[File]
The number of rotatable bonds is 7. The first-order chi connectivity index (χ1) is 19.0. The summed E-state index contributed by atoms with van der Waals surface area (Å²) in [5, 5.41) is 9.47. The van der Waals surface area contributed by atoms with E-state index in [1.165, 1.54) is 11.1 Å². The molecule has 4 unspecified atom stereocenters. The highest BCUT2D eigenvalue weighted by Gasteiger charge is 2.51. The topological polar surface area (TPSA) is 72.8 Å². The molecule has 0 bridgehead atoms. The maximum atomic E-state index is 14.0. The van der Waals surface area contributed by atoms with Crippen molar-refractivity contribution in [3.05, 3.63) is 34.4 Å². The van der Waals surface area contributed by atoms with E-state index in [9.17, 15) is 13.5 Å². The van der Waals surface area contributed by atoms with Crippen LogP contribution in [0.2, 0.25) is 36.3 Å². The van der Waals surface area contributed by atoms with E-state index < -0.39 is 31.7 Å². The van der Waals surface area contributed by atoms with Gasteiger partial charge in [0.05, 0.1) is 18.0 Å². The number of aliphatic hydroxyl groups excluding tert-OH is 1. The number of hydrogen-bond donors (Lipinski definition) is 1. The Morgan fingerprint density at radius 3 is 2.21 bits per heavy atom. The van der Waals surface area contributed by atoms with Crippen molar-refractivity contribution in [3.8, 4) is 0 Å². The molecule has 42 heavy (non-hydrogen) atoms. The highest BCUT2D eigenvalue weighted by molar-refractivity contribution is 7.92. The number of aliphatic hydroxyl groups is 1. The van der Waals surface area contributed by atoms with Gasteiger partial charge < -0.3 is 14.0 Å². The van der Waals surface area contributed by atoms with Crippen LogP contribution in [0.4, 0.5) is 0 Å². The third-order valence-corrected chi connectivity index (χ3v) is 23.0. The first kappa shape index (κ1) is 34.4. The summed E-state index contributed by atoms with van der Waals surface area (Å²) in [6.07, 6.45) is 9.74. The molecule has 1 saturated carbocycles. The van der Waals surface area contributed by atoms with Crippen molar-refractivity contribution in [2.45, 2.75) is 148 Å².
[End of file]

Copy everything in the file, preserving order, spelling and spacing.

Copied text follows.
The number of rotatable bonds is 7. The first-order chi connectivity index (χ1) is 19.0. The summed E-state index contributed by atoms with van der Waals surface area (Å²) in [5, 5.41) is 9.47. The van der Waals surface area contributed by atoms with E-state index in [1.165, 1.54) is 11.1 Å². The molecule has 4 unspecified atom stereocenters. The highest BCUT2D eigenvalue weighted by Gasteiger charge is 2.51. The topological polar surface area (TPSA) is 72.8 Å². The molecule has 0 bridgehead atoms. The maximum atomic E-state index is 14.0. The van der Waals surface area contributed by atoms with Crippen molar-refractivity contribution in [3.05, 3.63) is 34.4 Å². The van der Waals surface area contributed by atoms with E-state index in [9.17, 15) is 13.5 Å². The van der Waals surface area contributed by atoms with Crippen LogP contribution in [0.2, 0.25) is 36.3 Å². The van der Waals surface area contributed by atoms with E-state index < -0.39 is 31.7 Å². The van der Waals surface area contributed by atoms with Gasteiger partial charge in [0.05, 0.1) is 18.0 Å². The number of aliphatic hydroxyl groups excluding tert-OH is 1. The number of hydrogen-bond donors (Lipinski definition) is 1. The Morgan fingerprint density at radius 3 is 2.21 bits per heavy atom. The van der Waals surface area contributed by atoms with Crippen molar-refractivity contribution in [3.8, 4) is 0 Å². The molecule has 42 heavy (non-hydrogen) atoms. The highest BCUT2D eigenvalue weighted by molar-refractivity contribution is 7.92. The number of aliphatic hydroxyl groups is 1. The van der Waals surface area contributed by atoms with Gasteiger partial charge < -0.3 is 14.0 Å². The van der Waals surface area contributed by atoms with Crippen LogP contribution in [0.4, 0.5) is 0 Å². The third-order valence-corrected chi connectivity index (χ3v) is 23.0. The first kappa shape index (κ1) is 34.4. The summed E-state index contributed by atoms with van der Waals surface area (Å²) in [6.07, 6.45) is 9.74. The molecule has 1 saturated carbocycles. The van der Waals surface area contributed by atoms with Crippen molar-refractivity contribution in [2.45, 2.75) is 148 Å².